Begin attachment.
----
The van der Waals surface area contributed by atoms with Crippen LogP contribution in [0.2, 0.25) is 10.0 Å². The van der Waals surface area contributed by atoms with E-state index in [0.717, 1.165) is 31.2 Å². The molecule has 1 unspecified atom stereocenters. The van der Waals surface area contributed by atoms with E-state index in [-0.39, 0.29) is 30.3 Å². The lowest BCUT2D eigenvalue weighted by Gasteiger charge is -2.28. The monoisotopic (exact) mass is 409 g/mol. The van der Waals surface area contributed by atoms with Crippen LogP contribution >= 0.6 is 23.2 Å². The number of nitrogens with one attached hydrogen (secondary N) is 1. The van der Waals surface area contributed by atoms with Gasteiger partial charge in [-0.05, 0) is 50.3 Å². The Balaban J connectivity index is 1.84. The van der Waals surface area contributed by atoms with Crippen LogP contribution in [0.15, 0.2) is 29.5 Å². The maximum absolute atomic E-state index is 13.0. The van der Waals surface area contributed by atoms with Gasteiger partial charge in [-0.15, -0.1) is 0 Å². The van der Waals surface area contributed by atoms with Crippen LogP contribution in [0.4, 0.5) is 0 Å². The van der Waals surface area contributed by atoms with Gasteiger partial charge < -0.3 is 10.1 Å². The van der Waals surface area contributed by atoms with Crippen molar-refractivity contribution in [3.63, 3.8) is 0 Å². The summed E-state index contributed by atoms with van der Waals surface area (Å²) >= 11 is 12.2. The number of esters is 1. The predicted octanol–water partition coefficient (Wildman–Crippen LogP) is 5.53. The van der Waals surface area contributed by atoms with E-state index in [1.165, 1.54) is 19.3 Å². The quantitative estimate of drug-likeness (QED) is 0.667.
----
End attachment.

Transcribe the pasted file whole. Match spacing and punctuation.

The van der Waals surface area contributed by atoms with Crippen LogP contribution in [0.2, 0.25) is 10.0 Å². The van der Waals surface area contributed by atoms with E-state index in [0.717, 1.165) is 31.2 Å². The molecule has 1 unspecified atom stereocenters. The van der Waals surface area contributed by atoms with E-state index in [-0.39, 0.29) is 30.3 Å². The lowest BCUT2D eigenvalue weighted by Gasteiger charge is -2.28. The monoisotopic (exact) mass is 409 g/mol. The van der Waals surface area contributed by atoms with Crippen LogP contribution >= 0.6 is 23.2 Å². The number of nitrogens with one attached hydrogen (secondary N) is 1. The van der Waals surface area contributed by atoms with Gasteiger partial charge in [-0.05, 0) is 50.3 Å². The Balaban J connectivity index is 1.84. The van der Waals surface area contributed by atoms with Crippen LogP contribution in [0.15, 0.2) is 29.5 Å². The maximum absolute atomic E-state index is 13.0. The van der Waals surface area contributed by atoms with Gasteiger partial charge in [-0.15, -0.1) is 0 Å². The van der Waals surface area contributed by atoms with Crippen LogP contribution in [0.4, 0.5) is 0 Å². The van der Waals surface area contributed by atoms with Gasteiger partial charge < -0.3 is 10.1 Å². The van der Waals surface area contributed by atoms with Crippen molar-refractivity contribution in [3.63, 3.8) is 0 Å². The summed E-state index contributed by atoms with van der Waals surface area (Å²) >= 11 is 12.2. The number of esters is 1. The predicted octanol–water partition coefficient (Wildman–Crippen LogP) is 5.53. The van der Waals surface area contributed by atoms with E-state index in [1.165, 1.54) is 19.3 Å². The quantitative estimate of drug-likeness (QED) is 0.667.